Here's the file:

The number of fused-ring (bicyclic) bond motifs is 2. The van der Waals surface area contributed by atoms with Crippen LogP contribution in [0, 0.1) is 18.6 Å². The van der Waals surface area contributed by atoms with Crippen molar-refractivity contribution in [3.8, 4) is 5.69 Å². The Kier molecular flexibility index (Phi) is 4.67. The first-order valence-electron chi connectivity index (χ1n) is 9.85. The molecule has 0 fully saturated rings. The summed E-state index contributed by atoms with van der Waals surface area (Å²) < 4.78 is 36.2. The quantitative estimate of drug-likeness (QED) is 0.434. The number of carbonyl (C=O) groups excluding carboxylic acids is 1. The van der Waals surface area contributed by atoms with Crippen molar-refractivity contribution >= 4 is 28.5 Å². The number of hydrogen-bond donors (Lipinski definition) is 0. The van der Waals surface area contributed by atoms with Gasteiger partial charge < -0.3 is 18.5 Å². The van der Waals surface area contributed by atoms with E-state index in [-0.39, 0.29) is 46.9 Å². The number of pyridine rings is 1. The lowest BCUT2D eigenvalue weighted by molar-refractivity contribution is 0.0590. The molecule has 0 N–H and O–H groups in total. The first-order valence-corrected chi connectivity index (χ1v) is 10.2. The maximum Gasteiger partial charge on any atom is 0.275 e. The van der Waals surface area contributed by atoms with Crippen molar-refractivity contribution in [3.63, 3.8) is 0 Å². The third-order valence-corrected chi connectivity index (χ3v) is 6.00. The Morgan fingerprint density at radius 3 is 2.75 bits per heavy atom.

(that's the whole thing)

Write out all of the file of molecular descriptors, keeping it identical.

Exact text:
The number of fused-ring (bicyclic) bond motifs is 2. The van der Waals surface area contributed by atoms with Crippen LogP contribution in [0, 0.1) is 18.6 Å². The van der Waals surface area contributed by atoms with Crippen molar-refractivity contribution in [3.8, 4) is 5.69 Å². The Kier molecular flexibility index (Phi) is 4.67. The first-order valence-electron chi connectivity index (χ1n) is 9.85. The molecule has 0 fully saturated rings. The summed E-state index contributed by atoms with van der Waals surface area (Å²) < 4.78 is 36.2. The quantitative estimate of drug-likeness (QED) is 0.434. The number of carbonyl (C=O) groups excluding carboxylic acids is 1. The van der Waals surface area contributed by atoms with Crippen molar-refractivity contribution >= 4 is 28.5 Å². The number of hydrogen-bond donors (Lipinski definition) is 0. The van der Waals surface area contributed by atoms with Gasteiger partial charge < -0.3 is 18.5 Å². The van der Waals surface area contributed by atoms with E-state index in [-0.39, 0.29) is 46.9 Å². The number of pyridine rings is 1. The lowest BCUT2D eigenvalue weighted by molar-refractivity contribution is 0.0590. The molecule has 0 N–H and O–H groups in total. The first-order valence-corrected chi connectivity index (χ1v) is 10.2. The maximum Gasteiger partial charge on any atom is 0.275 e. The van der Waals surface area contributed by atoms with Crippen molar-refractivity contribution in [3.63, 3.8) is 0 Å². The third-order valence-corrected chi connectivity index (χ3v) is 6.00. The Morgan fingerprint density at radius 3 is 2.75 bits per heavy atom.